Bitcoin has several intriguing characteristics. Unlike paper currencies that central banks and governments can always print at will, Bitcoin’s whitepaper only stipulates a limited supply cap of 21 million. That means only 21 million crypto trading will ever come into circulation despite the market demand or other conditions. That characteristic has increasingly fascinated investors and experts, with many wondering whether it is possible to change Bitcoin’s 21 million coins hard cap. Here’s all you should know about Bitcoin’s restricted supply cap.
Bitcoin’s Hard Cap
Bitcoin’s inventor, Satoshi Nakamoto, installed a strict limit on the number of tokens that could ever exist. That limit is known as the hard cap, encoded in Bitcoin’s protocol and enforced by nodes on the network.
The hard cap is critical to Bitcoin’s value proposition as a transaction currency and a store of value. Bitcoin is a remarkable investment asset because no one can increase or influence its supply. Besides, it also undergoes halving that further cuts its supply every four years. The limited and diminishing Bitcoin supply against the growing market demand allows it to gain and retain a higher purchasing power over time.
Changing Bitcoin’s Hard Cap
Some crypto skeptics argue that virtual currencies such as Bitcoin are software applications, making it possible to change or modify their network’s rules. However, Bitcoin’s inventor protected the cryptocurrency’s cap modification through the network’s incentive system and governance model.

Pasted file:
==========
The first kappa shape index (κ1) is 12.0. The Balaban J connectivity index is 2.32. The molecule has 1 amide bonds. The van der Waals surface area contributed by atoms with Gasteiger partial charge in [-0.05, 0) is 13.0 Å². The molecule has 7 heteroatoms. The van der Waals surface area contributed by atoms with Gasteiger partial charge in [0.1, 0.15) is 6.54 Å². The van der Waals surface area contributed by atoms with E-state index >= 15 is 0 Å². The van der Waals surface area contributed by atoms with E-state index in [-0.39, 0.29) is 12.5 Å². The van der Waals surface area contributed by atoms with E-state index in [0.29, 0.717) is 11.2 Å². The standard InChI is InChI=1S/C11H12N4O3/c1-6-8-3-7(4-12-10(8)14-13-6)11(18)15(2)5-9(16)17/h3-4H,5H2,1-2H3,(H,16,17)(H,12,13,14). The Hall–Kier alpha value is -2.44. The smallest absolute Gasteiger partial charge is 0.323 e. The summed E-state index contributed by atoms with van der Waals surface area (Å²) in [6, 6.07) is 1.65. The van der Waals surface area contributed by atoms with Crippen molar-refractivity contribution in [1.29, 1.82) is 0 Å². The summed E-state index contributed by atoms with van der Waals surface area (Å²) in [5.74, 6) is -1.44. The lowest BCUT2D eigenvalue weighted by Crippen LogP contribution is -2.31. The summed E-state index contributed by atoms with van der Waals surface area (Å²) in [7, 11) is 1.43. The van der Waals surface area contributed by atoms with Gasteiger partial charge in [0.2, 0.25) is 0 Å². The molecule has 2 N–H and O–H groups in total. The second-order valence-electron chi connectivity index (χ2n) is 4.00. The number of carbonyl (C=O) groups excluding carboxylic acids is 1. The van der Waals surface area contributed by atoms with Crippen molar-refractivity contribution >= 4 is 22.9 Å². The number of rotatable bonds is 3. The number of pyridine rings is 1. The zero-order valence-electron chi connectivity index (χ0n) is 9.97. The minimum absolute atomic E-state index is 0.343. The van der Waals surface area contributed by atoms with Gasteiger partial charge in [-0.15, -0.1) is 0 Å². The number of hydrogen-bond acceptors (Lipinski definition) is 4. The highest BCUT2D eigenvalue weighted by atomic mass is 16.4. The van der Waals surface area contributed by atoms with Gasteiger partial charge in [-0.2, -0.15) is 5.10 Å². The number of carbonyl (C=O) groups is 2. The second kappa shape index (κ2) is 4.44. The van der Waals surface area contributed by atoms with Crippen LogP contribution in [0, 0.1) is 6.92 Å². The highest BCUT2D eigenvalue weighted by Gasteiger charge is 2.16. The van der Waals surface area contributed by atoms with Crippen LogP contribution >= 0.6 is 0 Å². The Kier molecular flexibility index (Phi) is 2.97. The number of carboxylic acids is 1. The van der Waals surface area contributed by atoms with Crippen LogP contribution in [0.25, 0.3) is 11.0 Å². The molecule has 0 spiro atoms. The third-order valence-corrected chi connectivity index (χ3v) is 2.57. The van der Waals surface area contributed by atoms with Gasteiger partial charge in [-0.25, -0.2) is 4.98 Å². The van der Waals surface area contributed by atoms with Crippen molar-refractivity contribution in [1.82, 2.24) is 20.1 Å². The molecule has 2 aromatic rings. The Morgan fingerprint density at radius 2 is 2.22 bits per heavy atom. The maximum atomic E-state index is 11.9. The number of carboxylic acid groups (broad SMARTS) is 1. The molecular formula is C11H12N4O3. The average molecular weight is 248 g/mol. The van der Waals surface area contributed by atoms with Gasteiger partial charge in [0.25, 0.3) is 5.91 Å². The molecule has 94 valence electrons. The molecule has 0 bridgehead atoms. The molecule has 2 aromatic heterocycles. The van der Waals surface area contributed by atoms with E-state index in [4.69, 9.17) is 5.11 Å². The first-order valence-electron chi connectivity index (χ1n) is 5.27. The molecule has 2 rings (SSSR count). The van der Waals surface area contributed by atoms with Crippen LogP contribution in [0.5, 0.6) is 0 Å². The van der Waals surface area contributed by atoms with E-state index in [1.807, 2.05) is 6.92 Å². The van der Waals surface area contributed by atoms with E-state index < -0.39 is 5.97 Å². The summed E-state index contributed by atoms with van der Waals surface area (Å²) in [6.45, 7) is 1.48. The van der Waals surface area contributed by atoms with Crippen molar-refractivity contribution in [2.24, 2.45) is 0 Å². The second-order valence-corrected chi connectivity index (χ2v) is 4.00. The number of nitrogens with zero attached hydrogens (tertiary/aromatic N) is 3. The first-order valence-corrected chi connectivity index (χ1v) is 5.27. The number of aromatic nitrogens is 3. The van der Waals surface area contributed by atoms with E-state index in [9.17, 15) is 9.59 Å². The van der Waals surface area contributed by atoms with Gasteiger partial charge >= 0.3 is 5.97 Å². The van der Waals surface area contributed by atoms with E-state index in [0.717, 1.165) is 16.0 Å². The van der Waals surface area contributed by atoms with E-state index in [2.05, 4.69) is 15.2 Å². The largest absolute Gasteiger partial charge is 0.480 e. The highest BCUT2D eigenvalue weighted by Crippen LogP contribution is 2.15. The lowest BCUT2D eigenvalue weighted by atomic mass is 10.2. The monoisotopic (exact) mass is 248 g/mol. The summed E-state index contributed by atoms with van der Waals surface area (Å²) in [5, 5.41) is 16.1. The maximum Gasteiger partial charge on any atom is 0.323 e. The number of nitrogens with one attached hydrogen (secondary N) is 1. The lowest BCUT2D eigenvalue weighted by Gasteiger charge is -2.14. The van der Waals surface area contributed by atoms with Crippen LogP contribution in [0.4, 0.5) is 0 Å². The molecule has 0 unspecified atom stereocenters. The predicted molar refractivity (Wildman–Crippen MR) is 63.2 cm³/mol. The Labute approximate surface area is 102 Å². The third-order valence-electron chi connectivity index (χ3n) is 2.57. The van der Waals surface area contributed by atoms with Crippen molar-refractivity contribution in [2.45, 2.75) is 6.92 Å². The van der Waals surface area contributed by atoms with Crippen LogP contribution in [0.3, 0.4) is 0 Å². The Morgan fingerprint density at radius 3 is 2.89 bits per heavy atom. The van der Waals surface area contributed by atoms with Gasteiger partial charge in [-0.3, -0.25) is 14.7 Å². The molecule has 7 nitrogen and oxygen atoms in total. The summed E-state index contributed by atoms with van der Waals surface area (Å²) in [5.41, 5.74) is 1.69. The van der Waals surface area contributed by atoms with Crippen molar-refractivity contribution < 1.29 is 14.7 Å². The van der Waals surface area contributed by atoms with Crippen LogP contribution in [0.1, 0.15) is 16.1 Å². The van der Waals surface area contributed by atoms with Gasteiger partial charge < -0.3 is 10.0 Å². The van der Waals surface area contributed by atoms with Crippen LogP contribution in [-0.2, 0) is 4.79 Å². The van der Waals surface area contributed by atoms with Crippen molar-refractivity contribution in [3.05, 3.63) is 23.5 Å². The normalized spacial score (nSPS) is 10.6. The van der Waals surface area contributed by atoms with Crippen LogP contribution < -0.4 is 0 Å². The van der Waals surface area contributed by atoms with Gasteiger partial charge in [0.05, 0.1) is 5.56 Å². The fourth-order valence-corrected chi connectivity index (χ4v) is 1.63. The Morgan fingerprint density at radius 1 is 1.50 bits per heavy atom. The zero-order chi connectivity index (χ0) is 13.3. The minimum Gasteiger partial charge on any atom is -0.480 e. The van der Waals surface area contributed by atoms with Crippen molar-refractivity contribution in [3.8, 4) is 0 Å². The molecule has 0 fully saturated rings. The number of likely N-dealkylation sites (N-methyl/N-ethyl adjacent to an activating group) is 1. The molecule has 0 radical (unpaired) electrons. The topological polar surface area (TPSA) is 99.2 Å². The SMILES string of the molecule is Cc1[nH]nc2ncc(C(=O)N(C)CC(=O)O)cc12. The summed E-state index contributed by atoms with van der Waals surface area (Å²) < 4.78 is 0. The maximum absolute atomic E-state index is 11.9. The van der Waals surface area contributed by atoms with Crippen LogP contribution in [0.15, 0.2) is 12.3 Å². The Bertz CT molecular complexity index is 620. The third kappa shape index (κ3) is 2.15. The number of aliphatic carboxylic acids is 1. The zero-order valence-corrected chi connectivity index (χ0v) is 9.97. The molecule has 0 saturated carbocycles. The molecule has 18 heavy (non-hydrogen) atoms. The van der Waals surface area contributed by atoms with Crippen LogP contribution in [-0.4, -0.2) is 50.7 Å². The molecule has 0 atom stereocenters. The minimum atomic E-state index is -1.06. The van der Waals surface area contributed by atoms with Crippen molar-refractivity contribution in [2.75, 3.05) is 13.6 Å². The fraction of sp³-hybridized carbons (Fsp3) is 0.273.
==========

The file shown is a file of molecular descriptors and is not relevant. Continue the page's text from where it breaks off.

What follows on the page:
The Bitcoin network has multiple players, but miners are the main actors with the strongest motivation to modify Bitcoin’s hard cap. Changing Bitcoin’s supply cap may temporarily increase miners’ revenues. However, that modification would also significantly harm Bitcoin’s core investment proposition of scarcity.
Many investors view Bitcoin’s predictable and fixed supply as its essential allure. The leading wealth managers and crypto platforms such as btq app credit Bitcoin’s scarcity as a significant motivation for its growing value.
Changing Bitcoin’s hard cap would remove the fundamental driver of its value proposition, which is not in miners’ best interests. While it would increase miners’ incentives, the change would impact a catastrophic and irreversible Bitcoin price collapse, culminating in a net loss for miners. Miners could be the first casualties if Bitcoin prices crash.
Bitcoin’s Governance Model
Some also speculate on the possibility of changing Bitcoin’s hard cap based on misunderstandings about its distributed ledger and consensus-based network. Although the Bitcoin network contains multiple versions of its source code, every node is independent and will reject any invalid blocks.
Several nodes run the latest Bitcoin source code version, but many still run older versions with unique implementations. That means convincing tens of thousands of nodes to agree to those changes is challenging.
Miners may have the strongest motivation to alter their hard cap, but they do not control the network or its rules. Their only job is creating new tokens and validating blockchain transactions. Nodes independently verify each block whenever miners submit them to the network. The nodes will automatically reject any block that violates the network’s rules, meaning miners do not have control over Bitcoin’s rule set.
People tested this theory in 2017 when 95% of Bitcoin miners agreed to increase the block size limit to improve the network’s scalability. However, nodes and users declined the change, forcing miners to adopt an alternative scaling option.
Overall, it could be possible to change Bitcoin’s hard cap by collaborating with several players, including miners, nodes, and users. However, it would need a lot of effort, time, and resources and impact a potential crash in Bitcoin’s prices.